Finding Ninee » Sharing our parenting and special needs stories with heart and humor.

A Letter to My Younger Self

YOUTH THEN: Eat pop rocks and drink soda and your stomach explodes until you die.

Dear Younger Me,

One day, you’ll write a letter to you, now, from the perspective that comes from time. A letter to my younger self, you’ll think.

Keep in mind that the person I write to will always be younger than the one on the keyboard. After all, every second, I become less young than I was.

As I write tonight, I’m writing to you at eight, 12, again at 20, 30, and 40. I’m also writing to five-minutes-ago-you, and to the you that you’ll become in years ahead.

Think about what you want me to say. Listen to the advice in your heart now, because you’re probably right.

A Letter to My Younger Self - findingninee.com

To younger me, I say:

Be swept away, but never fully.

Try lots of the things, but be wary of the things you try and say no when you need to, even if that answer disappoints everybody but yourself.

Forget what people may think. What you think is the only thing that matters. I promise.

Stick in there when it’s hard. Nobody learns anything from easy.

Wear sunscreen. Even when it’s cloudy.

Don’t start smoking. You’ll regret it. I know that it’s peace and solitude now. Later, it will be worry and regret. Just don’t start. Or, stop now.

Try marriage if you’re ready. You’re not ready if you feel like “should” is bigger than “want,” and you’re not ready if it feels like a pain in the ass to separate your CD collection. One day, nobody will know what a CD is. As I type this, you haven’t purchased one in years, and have gotten rid of almost all of your old ones.

Keep cycling. You’ll never like running. Ever. Keep moving when you can. There will be years when you can’t, and that’s okay too. The effects will be less-so if you keep moving now. When you can, that is. Some days, crawling back into bed is okay too. But also, get up sometimes before you’re ready. Do something. Make something. Be something that you’re proud of talking about.

Be kind to yourself.

You’re not broken.

Don’t fake pleasure from sex. If it’s not good for you, too, then change that. Speak. Show. Maybe it feels embarrassing and needy, but your soul will get you back if you pretend that your needs aren’t important, too. And if your partner isn’t patient enough for that to happen? Not the right partner.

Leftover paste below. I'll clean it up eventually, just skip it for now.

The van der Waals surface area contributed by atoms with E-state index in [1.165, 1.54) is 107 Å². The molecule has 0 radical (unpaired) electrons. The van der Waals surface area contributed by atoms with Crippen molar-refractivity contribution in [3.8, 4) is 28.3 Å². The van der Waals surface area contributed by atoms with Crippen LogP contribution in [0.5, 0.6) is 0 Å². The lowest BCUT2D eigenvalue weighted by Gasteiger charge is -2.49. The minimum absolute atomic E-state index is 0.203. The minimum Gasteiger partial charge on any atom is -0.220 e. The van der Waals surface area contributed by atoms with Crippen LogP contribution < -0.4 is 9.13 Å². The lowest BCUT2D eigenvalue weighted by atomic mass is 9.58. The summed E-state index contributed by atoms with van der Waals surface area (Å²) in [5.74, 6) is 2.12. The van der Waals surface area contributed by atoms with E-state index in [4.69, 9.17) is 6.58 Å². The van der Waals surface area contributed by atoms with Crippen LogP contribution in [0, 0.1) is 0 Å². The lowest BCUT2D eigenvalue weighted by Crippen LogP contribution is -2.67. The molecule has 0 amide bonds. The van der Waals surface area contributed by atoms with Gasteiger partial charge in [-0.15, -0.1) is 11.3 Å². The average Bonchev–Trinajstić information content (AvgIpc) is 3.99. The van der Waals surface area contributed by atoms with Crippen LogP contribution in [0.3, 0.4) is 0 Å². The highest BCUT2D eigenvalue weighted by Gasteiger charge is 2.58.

The above? Same goes for all of it. Not just sex.

Skydiving. Do it now, if you want to. Do it while it feels like you’re invincible. Once you have a kid – if that’s what you choose – you won’t want to risk it. The air rushing into your lungs faster than they can breathe while watching the ground come closer and closer to your face at terminal velocity is life-changing. You’ll feel like you can do anything. You’ll feel power.

To balance that power, go scuba diving. Scuba gives you quiet unimaginable above water. An unparalleled and humbled peace.

Hug. Hug hard, and only hug when you mean it.

Be something that you’re proud of talking about. If you’re not her now, walk towards her. Embrace her. She’ll surprise you in the very best of ways.

Listen to the silence inside. Blast the music when you need to, but walk outside and hear the quiet, too.

Know that you’re not alone even when you’re alone.

Picture the woman sitting on her stoop in Egypt, in France, in Greece, in Africa. We’re all looking to the skies for answers. We’re all looking inside of ourselves for them. To our friends.

Make friends. Real ones that you can talk to. Walk away from the ones who only ever want to talk about themselves.

See everybody as people. Smile at the girl at Target who has a talk-device strapped to her. Teach your son that when she jumps and points at him that she’s excited. That it’s okay for him to be shy (because he will always be shy just like you were). Teach him that it’s okay to ask questions about why she can’t talk even though she’s taller than he is.

Smile at that girl’s mom. Smile at the people you feel like you should pretend to not see.

Pause to say “You, too!” to the special needs worker at your local grocer’s, when he says “Please have a nice day,” or his version of saying it.

Know that today, life may feel like it sucks.

But overall?

Life will be beautiful. Especially if you try to help build a land of empathy and wonder. If only two people are kinder tomorrow because of you, you’ve begun to change the world.

Life will also be hard and there will be nights when you wonder at the why of it.

Hang in there. One person’s sentence, or touch, may just change you.

And you, because you believe in life and in something bigger than you are, may just find a way to change the whole world.

Life will be beautiful.

You just have to let it be.

kristi rieger campbell finished post for finding ninee

This has been a Finish the Sentence Friday post. This week’s sentence, brought to you by Michelle of Crumpets and Bollocks is “Dear Me…”
Hosts: Me (Kristi of Finding Ninee)
and Michelle -above- Crumpets and Bollocks.